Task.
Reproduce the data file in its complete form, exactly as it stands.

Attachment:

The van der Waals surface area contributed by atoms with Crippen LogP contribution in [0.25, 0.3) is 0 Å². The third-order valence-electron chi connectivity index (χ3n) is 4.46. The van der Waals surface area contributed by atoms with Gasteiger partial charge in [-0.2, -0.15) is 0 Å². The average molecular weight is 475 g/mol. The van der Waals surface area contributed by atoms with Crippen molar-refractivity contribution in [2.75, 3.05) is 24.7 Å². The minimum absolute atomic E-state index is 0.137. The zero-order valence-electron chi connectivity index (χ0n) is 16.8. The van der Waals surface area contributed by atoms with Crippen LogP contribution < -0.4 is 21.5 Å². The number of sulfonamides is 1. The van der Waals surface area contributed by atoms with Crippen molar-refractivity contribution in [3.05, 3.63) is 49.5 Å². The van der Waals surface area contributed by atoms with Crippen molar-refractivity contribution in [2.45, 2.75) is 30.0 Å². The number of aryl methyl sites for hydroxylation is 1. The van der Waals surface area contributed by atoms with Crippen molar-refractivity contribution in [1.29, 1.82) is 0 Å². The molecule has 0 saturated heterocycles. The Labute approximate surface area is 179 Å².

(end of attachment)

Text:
The van der Waals surface area contributed by atoms with Crippen LogP contribution in [0.25, 0.3) is 0 Å². The third-order valence-electron chi connectivity index (χ3n) is 4.46. The van der Waals surface area contributed by atoms with Gasteiger partial charge in [-0.2, -0.15) is 0 Å². The average molecular weight is 475 g/mol. The van der Waals surface area contributed by atoms with Crippen molar-refractivity contribution in [2.75, 3.05) is 24.7 Å². The minimum absolute atomic E-state index is 0.137. The zero-order valence-electron chi connectivity index (χ0n) is 16.8. The van der Waals surface area contributed by atoms with Crippen LogP contribution < -0.4 is 21.5 Å². The number of sulfonamides is 1. The van der Waals surface area contributed by atoms with Crippen molar-refractivity contribution in [3.05, 3.63) is 49.5 Å². The van der Waals surface area contributed by atoms with Crippen molar-refractivity contribution in [2.45, 2.75) is 30.0 Å². The number of aryl methyl sites for hydroxylation is 1. The van der Waals surface area contributed by atoms with Crippen molar-refractivity contribution in [1.29, 1.82) is 0 Å². The molecule has 0 saturated heterocycles. The Labute approximate surface area is 179 Å².